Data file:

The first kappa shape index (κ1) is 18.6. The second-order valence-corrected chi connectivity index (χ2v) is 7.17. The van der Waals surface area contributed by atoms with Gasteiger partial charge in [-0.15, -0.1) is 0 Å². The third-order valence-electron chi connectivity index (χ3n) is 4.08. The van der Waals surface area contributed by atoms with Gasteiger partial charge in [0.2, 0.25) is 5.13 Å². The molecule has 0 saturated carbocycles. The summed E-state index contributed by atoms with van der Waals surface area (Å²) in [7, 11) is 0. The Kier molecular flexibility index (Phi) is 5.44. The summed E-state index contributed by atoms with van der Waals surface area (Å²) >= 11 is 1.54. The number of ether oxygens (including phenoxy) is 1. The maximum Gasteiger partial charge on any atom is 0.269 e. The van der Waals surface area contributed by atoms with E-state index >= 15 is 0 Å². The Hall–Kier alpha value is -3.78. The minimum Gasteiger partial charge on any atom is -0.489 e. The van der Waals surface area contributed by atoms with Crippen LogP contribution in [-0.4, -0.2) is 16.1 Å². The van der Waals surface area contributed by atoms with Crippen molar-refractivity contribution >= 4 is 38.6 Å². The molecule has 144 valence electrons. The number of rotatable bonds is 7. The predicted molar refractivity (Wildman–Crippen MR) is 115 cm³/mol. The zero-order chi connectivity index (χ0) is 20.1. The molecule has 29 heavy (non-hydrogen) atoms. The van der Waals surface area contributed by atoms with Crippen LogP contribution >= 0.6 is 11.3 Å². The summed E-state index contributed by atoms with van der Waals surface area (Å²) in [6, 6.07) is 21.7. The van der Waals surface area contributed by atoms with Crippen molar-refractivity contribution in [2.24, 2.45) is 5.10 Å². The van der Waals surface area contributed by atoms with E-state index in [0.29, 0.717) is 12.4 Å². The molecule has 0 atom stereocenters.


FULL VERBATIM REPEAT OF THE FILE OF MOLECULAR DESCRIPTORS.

The first kappa shape index (κ1) is 18.6. The second-order valence-corrected chi connectivity index (χ2v) is 7.17. The van der Waals surface area contributed by atoms with Gasteiger partial charge in [-0.15, -0.1) is 0 Å². The third-order valence-electron chi connectivity index (χ3n) is 4.08. The van der Waals surface area contributed by atoms with Gasteiger partial charge in [0.2, 0.25) is 5.13 Å². The molecule has 0 saturated carbocycles. The summed E-state index contributed by atoms with van der Waals surface area (Å²) in [7, 11) is 0. The Kier molecular flexibility index (Phi) is 5.44. The summed E-state index contributed by atoms with van der Waals surface area (Å²) >= 11 is 1.54. The number of ether oxygens (including phenoxy) is 1. The maximum Gasteiger partial charge on any atom is 0.269 e. The van der Waals surface area contributed by atoms with E-state index >= 15 is 0 Å². The Hall–Kier alpha value is -3.78. The minimum Gasteiger partial charge on any atom is -0.489 e. The van der Waals surface area contributed by atoms with Crippen LogP contribution in [-0.4, -0.2) is 16.1 Å². The van der Waals surface area contributed by atoms with Crippen molar-refractivity contribution >= 4 is 38.6 Å². The molecule has 144 valence electrons. The number of rotatable bonds is 7. The predicted molar refractivity (Wildman–Crippen MR) is 115 cm³/mol. The zero-order chi connectivity index (χ0) is 20.1. The molecule has 29 heavy (non-hydrogen) atoms. The van der Waals surface area contributed by atoms with Crippen LogP contribution >= 0.6 is 11.3 Å². The summed E-state index contributed by atoms with van der Waals surface area (Å²) in [6, 6.07) is 21.7. The van der Waals surface area contributed by atoms with Crippen molar-refractivity contribution in [2.24, 2.45) is 5.10 Å². The van der Waals surface area contributed by atoms with E-state index in [0.29, 0.717) is 12.4 Å². The molecule has 0 atom stereocenters.